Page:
CVE-2022-26357 Domain IDs in Xen are up to 15 bits wide. VT-d hardware may only hold less than 15 bits of domain ID.

CVE-2022-26357 Domain IDs in Xen are up to 15 bits wide. VT-d hardware may only hold less than 15 bits of domain ID.

This can occur during domain reconfigurations, and can be mitigated by extra diligence in domain setup, as well as keeping the domain ID mapping between physical devices consistent. Whether or not it is possible to cause a Xen domain to leak domain IDs however, is irrelevant. The danger is that for a long enough period of time, domain IDs will start to accumulate within a domain, potentially filling up the domain ID range of a given physical device. This can be a problem as VT-d relies on domain IDs to associate a virtual machine with a particular physical device. The race in the Xen domain ID mapping can be exploited to leak domain IDs and cause a domain to flush housekeeping data, causing a delayed flushing of data to the hypervisor to cause a crash.

Verify domain ID Mapping


There are two ways to mitigate this issue, the first is by verifying that domain IDs for your domains map. The second way is to mitigate the issue of too many domain IDs being allocated on a given physical device, which can be done by ensuring you only allocate enough domains per physical device to avoid race conditions.

Xen Dom0 Booting with a Domain ID Leak

A new vulnerability, CVE-2022-26357, was discovered which can cause a domain to flush housekeeping data during domain reconfigurations. This can be exploited to leak domain IDs and cause a domain to flush housekeeping data, causing a delayed flushing of data to the hypervisor to cause a crash.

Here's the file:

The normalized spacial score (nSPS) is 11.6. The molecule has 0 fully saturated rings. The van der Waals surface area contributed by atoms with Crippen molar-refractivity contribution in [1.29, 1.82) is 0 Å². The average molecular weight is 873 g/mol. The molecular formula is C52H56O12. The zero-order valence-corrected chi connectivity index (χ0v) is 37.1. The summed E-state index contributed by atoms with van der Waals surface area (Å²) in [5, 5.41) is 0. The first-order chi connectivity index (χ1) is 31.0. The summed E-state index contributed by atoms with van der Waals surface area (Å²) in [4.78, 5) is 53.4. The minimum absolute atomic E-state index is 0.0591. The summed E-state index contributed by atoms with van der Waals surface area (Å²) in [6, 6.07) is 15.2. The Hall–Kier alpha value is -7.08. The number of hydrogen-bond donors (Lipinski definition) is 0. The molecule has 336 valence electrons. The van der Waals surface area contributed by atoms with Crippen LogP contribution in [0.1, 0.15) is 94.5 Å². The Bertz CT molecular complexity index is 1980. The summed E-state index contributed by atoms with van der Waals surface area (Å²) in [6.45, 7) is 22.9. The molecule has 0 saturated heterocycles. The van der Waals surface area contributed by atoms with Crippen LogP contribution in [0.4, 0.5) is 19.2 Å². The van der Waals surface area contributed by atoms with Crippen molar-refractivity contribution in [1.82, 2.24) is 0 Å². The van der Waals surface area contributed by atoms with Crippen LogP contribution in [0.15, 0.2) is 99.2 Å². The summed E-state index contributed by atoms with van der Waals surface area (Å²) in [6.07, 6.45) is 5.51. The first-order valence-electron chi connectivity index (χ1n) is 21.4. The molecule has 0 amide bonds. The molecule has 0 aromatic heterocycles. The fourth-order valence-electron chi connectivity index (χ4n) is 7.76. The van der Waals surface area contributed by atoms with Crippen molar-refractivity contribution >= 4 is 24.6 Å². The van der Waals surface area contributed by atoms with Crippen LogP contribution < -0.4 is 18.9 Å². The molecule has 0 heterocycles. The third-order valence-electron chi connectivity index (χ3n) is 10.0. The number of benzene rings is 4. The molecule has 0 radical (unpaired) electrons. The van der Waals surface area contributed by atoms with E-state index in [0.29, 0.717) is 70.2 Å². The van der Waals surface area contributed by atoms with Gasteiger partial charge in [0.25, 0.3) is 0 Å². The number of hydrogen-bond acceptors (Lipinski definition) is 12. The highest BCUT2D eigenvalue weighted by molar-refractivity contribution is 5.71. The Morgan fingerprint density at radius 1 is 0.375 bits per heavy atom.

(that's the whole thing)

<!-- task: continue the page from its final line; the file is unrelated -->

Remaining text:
CVE-2023-26358

This can occur during domain reconfigurations, and can be mitigated by extra diligence in domain setup, as well as keeping the domain ID mapping between physical devices consistent. Whether or not it is possible to cause a Xen domain to leak domain IDs however, is irrelevant. The danger is that for a long enough period of time, domain IDs will start to accumulate within a domain, potentially filling up the domain ID range of a given physical device. This can be a problem as VT-d relies on domain IDs to associate a virtual machine with a particular physical device. The race in the Xen domain ID mapping can be exploited to leak domain IDs and cause a privileged VCPU to flush housekeeping data, causing a delayed flushing of data to the hypervisor to cause a crash.

Xen Dom0 hangs after a domain wipe

All software running on the Xen hypervisor may be suspectible to this type of race condition. However, because a crash can only occur if a domain ID is leaked and there is enough memory, it will most likely take place during boot when domains are created or destroyed.
The above example was run on the QEMU emulator, which uses e1000 drivers, but similar effects can occur in real hardware as well.

References

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